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Faure songs
Charlotte de Rothschild (soprano);

  Founder: Len Mullenger
Classical Editor: Rob Barnett



Joseph HAYDN (1732-1809)
The Haydn Project [141.29]
CD1
1. String Quartet No. 23 in F minor, Op. 20/5, H. 3/35
2. String Quartet No. 30 in E flat major "Joke" Op. 33/2, H. 3/38
3. String Quartet No. 43 in G major, Op. 54/1, H. 3/58
4. String Quartet No. 53 in D major "Lark" Op. 64/5, H. 3/63

CD2
1. String Quartet No. 59 in G minor "Rider"/"Horseman" Op. 74/3, H. 3/74
2. String Quartet No. 61 in D minor "Fifths"/"The Bell"/"The Donkey" Op. 76/2, H. 3/76
3. String Quartet No. 66 in G major "Lobkowitz" Op. 77/1, H. 3/81

Emerson Quartet
Eugene Drucker, violin
Philip Setzer, violin
Lawrence Dutton, viola
David Finckel, cello
Rec.: LeFrak Concert Hall, Queens College, NY, 2000-01
DEUTSCHE GRAMMOPHON 471 327-2 [141.29]


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Even though the Emerson Quartet has been together for 25 years, they have only recorded one quartet by Joseph Haydn, the father of the string quartet. Here, in "celebration" of their 25th anniversary, they release a double-CD containing seven of Haydn’s finest quartets.

It is hard to remain impassive when listening to this recording. The Emerson quartet exudes such energy that one is held rapt by their enthusiasm. Some of the movements are carefully crafted works of subtle harmony and counterpoint; others are rhythmic displays of vitality and liveliness.

The Emerson quartet capture both the vibrant energy of the early quartets and the intensity of the later works. The brilliant final movement of the op. 20 no. 5 quartet, a two-part fugue played so magnificently here that I could not keep myself from listening to it over and over. The first movement of the op. 77 no. 1 quartet in G major is a brilliant piece with cascading melodies, and is superbly played, with perfect dynamics and a foot-tapping rhythm.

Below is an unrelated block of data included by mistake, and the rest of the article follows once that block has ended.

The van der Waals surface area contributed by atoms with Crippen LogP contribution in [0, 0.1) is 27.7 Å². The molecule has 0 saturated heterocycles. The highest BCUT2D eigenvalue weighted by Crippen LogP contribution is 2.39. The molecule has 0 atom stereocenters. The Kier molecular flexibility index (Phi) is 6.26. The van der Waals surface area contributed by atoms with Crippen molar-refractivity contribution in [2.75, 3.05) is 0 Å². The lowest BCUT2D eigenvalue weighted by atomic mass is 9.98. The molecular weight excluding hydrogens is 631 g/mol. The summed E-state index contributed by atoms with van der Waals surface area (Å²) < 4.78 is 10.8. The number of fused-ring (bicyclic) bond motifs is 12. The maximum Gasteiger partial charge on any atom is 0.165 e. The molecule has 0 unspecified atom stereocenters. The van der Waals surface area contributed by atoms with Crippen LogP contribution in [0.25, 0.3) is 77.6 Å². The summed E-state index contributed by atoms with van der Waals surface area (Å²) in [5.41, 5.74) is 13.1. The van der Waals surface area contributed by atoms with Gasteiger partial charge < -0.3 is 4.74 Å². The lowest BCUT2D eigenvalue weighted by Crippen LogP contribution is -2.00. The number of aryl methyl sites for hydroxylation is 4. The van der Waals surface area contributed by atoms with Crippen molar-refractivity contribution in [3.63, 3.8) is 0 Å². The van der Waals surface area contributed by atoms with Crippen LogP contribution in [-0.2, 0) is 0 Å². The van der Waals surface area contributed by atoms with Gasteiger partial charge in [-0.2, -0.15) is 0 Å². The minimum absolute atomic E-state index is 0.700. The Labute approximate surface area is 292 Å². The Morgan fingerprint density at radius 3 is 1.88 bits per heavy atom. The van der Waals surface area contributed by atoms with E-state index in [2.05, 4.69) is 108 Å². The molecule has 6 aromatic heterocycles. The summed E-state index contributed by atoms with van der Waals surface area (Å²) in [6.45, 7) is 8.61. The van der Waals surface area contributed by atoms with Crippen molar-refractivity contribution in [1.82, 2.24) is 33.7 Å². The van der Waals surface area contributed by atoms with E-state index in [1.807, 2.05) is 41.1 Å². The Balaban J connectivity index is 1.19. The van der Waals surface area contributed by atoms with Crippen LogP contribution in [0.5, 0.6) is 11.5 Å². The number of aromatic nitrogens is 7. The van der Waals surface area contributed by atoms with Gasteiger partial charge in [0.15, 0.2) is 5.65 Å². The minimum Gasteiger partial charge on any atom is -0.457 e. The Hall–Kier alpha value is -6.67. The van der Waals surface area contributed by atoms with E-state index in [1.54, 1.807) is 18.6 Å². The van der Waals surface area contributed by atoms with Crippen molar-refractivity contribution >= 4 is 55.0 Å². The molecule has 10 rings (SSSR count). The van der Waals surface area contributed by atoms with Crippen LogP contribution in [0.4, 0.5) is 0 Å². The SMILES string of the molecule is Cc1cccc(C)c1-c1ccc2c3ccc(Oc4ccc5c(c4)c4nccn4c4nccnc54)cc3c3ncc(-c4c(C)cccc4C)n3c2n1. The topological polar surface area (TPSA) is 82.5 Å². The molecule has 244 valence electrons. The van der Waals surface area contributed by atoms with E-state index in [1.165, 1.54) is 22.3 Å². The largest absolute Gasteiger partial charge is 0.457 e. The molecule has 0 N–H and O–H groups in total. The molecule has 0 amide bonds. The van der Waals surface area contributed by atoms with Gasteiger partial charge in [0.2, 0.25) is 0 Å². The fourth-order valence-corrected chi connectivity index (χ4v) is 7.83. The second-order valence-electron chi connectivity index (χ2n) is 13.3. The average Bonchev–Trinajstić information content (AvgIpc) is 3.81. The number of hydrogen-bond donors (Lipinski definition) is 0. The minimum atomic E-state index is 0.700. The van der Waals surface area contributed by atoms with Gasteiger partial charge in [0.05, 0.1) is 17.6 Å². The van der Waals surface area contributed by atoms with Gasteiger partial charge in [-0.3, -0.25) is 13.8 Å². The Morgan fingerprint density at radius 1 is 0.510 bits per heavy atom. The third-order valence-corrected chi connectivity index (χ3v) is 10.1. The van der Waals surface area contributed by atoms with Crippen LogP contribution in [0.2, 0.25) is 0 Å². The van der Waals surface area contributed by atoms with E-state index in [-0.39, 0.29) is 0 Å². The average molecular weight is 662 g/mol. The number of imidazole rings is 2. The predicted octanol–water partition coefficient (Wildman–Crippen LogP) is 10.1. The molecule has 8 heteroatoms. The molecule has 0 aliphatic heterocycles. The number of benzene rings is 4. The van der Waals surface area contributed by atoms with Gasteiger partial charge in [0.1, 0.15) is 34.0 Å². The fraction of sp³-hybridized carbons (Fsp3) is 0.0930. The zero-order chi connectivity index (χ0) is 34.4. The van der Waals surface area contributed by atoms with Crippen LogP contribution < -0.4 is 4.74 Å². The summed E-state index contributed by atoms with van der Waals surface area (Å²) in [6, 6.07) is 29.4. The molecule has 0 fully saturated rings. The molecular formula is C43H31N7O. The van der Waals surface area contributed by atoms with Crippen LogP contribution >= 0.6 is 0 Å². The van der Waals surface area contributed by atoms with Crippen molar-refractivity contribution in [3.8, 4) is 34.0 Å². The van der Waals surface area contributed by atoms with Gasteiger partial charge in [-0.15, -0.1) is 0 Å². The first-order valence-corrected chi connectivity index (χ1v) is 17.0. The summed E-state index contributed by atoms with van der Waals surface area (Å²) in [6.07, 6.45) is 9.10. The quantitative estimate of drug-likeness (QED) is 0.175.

The sound is so perfect that one feels very close to the music, as if the performers were right next to the listener. As violinist Philip Setzer says in the liner notes, "recording [brings] an intimacy to the listening experience. …the microphone is closely placed, and most people listen to this music in their living room. It brings the music back to the ‘drawing room’, the salon. In that way, the recording is more accurate than a performance in a big concert hall." The sound indeed seems to be designed with this in mind. On headphones, the soundscape of the quartet is magnificent, each instrument clearly in its own location, and the subtleties of the music heard perfectly. This is one of the finest quartet recordings I have ever heard, both in the actual sound and in the dynamics of the performers. Few quartets can boast such unity and texture.

There is great joy in this recording; the joy of a group of four tight musicians, who get into a groove and want to share their love for the music. This is no pedantic performance - the Emerson quartet vibrates with energy.

A magnificent recording, which deserves the utmost attention. While it is unlikely that the Emerson Quartet will record a complete set of Haydn’s quartets, one must hope that they will add more of them to their discography. This is a real gem.

(Note: this set also includes a sampler CD of other recordings by the Emerson Quartet.)


Kirk McElhearn


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